stubborn inflation leads to another base rate rise

The Bank of England raised interest rates by 0.5 percentage points to 5 per cent at its June meeting, the 13th consecutive increase. While this latest rate rise did not come as a surprise given stubborn consumer price inflation (CPI) sticking at 8.7 per cent in May, the size of the increase was somewhat unexpected. Yet with seven of the nine-strong Monetary Policy Committee (MPC) voting for a 50 basis-point rise, and with only two members voting to maintain base rate at 4.5 per cent, the vast majority of the rate setters seem convinced that a more aggressive rate increase was necessary.


While economists had predicted stability by now, global factors are still impacting inflation, while the cost-of-living crisis shows no signs of abating. With inflation still well above the Bank’s 2 per cent target, further rate rises cannot be ruled out. The Bank said that CPI inflation ‘is expected to fall significantly further during the course of the year’, mainly reflecting developments in energy prices but warned that it would ‘continue to monitor closely indications of persistent inflationary pressures in the economy as a whole, including the tightness of labour market conditions and the behaviour of wage growth and services price inflation’. It warned that if there is evidence of ‘more persistent pressures, then further tightening in monetary policy would be required’.


meanwhile, house price growth slows gently…

Despite so many interest rate rises coming so close together, property prices are still higher than they were a year ago, rising 3.5 per cent in the 12 months to April 2023, according to the Land Registry. However, the pace of growth is slowing, as these figures compare with 4.1 per cent in the 12 months to March 2023, underlining the lack of confidence or ability for buyers to actually buy.


With transaction volumes nearly 40 per cent lower than this time last year, one would have expected a higher rise in property prices but with interest rate rises showing no signs of abating, many buyers are waiting to see how the market adapts and what the ‘new norm’ will look like. Sellers who price attractively are selling, but very few properties are now getting multiple bidders above asking price.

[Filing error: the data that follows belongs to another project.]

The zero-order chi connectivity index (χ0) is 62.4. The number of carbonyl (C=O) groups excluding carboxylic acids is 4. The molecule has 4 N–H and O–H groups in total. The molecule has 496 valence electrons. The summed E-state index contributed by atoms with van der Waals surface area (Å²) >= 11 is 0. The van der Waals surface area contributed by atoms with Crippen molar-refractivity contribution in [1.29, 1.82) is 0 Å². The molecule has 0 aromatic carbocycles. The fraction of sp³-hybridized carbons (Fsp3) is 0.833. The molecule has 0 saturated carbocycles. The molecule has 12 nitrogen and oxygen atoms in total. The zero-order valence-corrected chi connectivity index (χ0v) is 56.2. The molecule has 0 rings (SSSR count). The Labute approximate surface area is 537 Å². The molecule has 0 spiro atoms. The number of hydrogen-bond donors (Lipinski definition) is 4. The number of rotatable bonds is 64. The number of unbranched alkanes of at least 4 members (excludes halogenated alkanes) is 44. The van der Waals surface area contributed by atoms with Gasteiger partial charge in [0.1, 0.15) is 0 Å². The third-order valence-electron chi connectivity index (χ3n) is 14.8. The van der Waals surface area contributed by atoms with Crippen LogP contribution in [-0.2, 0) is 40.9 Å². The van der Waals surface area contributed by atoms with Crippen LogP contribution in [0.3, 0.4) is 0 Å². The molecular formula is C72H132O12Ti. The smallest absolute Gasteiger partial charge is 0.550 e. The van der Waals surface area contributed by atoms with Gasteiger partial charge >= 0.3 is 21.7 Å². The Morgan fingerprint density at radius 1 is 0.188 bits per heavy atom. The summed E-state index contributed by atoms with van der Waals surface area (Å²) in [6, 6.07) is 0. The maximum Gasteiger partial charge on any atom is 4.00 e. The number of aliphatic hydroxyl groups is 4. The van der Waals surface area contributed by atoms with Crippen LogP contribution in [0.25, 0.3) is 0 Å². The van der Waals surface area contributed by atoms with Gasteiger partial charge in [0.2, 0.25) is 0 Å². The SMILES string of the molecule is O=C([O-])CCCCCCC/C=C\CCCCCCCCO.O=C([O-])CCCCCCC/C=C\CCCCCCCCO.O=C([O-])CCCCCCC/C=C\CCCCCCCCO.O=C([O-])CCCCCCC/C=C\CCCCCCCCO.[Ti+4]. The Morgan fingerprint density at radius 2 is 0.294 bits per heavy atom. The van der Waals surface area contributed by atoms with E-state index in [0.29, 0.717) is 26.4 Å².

With the government pledge of halving inflation by the end of the year looking less and less likely, it could be time for it to start helping in the push to bring some confidence to the market. This could take the form of lower rates and/or assistance in reducing stamp duty, which is urgently required in order to give the wider economy a boost.


… while there are still opportunities for landlords and investors

While landlords are also facing higher mortgage costs, rents are also rising, helping offset the former. Indeed, we are still seeing a large volume of unregulated bridging transactions across all types of properties, particularly refurbs where people are looking to convert their assets and capitalise on the additional rental income, therefore helping with affordability now that rates are higher. Landlords are essentially pivoting to make their assets work for them.


how MT Finance can help

Landlords looking at ways to offset high mortgage rates may wish to consider a short-term loan. Not only is a bridging loan – particularly one from MT Finance – fast and flexible but they are available for up to a two-year term and interest can be retained for the full period. This means no monthly payments for up to 24 months. This will give landlords and investors the time they need to see through the current uncertainties before exiting onto a longer-term product once the market has stabilised somewhat. Our lack of early repayment fees or ERCs ensures there are no financial penalties for exiting early. To get in touch with one of the team, contact us online, on 0203 051 2331 or via

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